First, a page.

Thursday, May 03, 2012

ENGA1: quick revision tips 2

Today's top tip post is a very quick one connected to AO1.

This AO assesses two things: your ability to use language frameworks and your ability to write accurately*. In this paper, you can be rewarded for simply picking out a feature and giving it the right label, and I think that's a good thing. Knowing stuff is important, and being able to apply your knowledge deserves reward. So, feature spotting language in the texts can actually get you quite a few marks for AO1 (which is worth 15/45 marks in the Language and Mode part of the exam).

In an ideal world, you would then make links between the language features you've noted and the modes of the texts, and their meanings, but picking out a few key language features which always get rewarded highly can help you score a few more marks. One really good thing about the ENGA1 mark scheme is how transparent it is. If you correctly identify a noun, that'll put you in the 5-8 band, but if you add more detail and label it as an abstract noun, that bumps you into the 9-12 band. The more detail you offer, the more marks you get...so long as you are accurate.

Here are a few to look out for:

Modal auxiliary verbs. There are only 9 of these, so they are easy enough to remember. If you're not sure what they are or what they do, look here. The good thing about modals is that they often have a very clear effect, helping you link to AO3ii (meaning).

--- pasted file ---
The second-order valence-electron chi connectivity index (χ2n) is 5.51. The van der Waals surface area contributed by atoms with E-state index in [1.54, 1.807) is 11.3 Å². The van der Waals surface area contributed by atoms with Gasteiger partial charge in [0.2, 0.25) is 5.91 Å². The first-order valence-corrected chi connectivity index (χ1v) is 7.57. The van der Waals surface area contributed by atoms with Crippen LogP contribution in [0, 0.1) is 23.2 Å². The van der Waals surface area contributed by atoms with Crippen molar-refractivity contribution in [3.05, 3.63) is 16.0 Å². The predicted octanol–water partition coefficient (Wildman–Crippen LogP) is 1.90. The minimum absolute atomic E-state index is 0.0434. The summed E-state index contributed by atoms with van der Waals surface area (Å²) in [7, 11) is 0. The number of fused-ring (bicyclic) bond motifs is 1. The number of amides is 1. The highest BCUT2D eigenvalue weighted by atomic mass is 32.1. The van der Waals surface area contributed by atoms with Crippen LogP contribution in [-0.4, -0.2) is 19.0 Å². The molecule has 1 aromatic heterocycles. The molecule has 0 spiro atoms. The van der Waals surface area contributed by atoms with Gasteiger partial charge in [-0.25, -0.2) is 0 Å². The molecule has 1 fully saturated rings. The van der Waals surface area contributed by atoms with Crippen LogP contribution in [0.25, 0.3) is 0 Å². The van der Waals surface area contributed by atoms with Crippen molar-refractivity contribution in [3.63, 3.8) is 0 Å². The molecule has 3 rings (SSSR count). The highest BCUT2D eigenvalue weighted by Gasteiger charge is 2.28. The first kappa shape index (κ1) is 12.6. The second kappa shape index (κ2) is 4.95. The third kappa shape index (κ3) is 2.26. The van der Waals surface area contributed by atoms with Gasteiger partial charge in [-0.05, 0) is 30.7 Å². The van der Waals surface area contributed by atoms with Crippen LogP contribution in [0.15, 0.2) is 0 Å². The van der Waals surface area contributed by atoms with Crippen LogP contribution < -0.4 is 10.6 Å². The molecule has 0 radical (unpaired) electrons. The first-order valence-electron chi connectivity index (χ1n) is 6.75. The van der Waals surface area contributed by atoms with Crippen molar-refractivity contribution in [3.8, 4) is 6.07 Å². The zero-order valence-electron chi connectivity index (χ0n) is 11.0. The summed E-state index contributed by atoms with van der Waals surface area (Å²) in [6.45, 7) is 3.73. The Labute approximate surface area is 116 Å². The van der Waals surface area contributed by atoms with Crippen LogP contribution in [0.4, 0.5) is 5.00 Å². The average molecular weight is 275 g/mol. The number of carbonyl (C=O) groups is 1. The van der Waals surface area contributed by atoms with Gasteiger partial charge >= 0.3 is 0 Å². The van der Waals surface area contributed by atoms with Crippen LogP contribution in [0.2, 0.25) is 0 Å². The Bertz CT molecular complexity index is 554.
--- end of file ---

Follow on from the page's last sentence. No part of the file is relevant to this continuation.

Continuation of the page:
Minor sentences. These are sentences which aren't really sentences. They are often fragments of speech or elliptical structures like noun phrases that are punctuated like sentences (e.g. Nice one.) or clauses missing a subject (e.g. Going out later.). Again, these can be pretty easy to spot and are often good for linking to mode, be it CMC texts like Tweets, emails or text messages, or spoken texts in which utterances rather than sentences are the basic unit of meaning.

If-clauses (clauses of condition) and because-clauses (clauses of reason). Even if you're not entirely clear about clause level analysis, these types of clause are quite easy to spot and again, while they can give you lots of AO1 marks, they often link to meaning nicely too. If you want to find out more about these, check here.

 Next time, we'll look at Mode and why it's so important.

(*It's a bit of a silly combination, because they aren't really the same thing at all. For example, you could write really well, but say nothing interesting about the language of a text, or write really badly yet be full of insightful language points. But anyway, that's not AQA's fault; it's the fault of the people who made the awarding bodies jump through hoops to create new specifications.)

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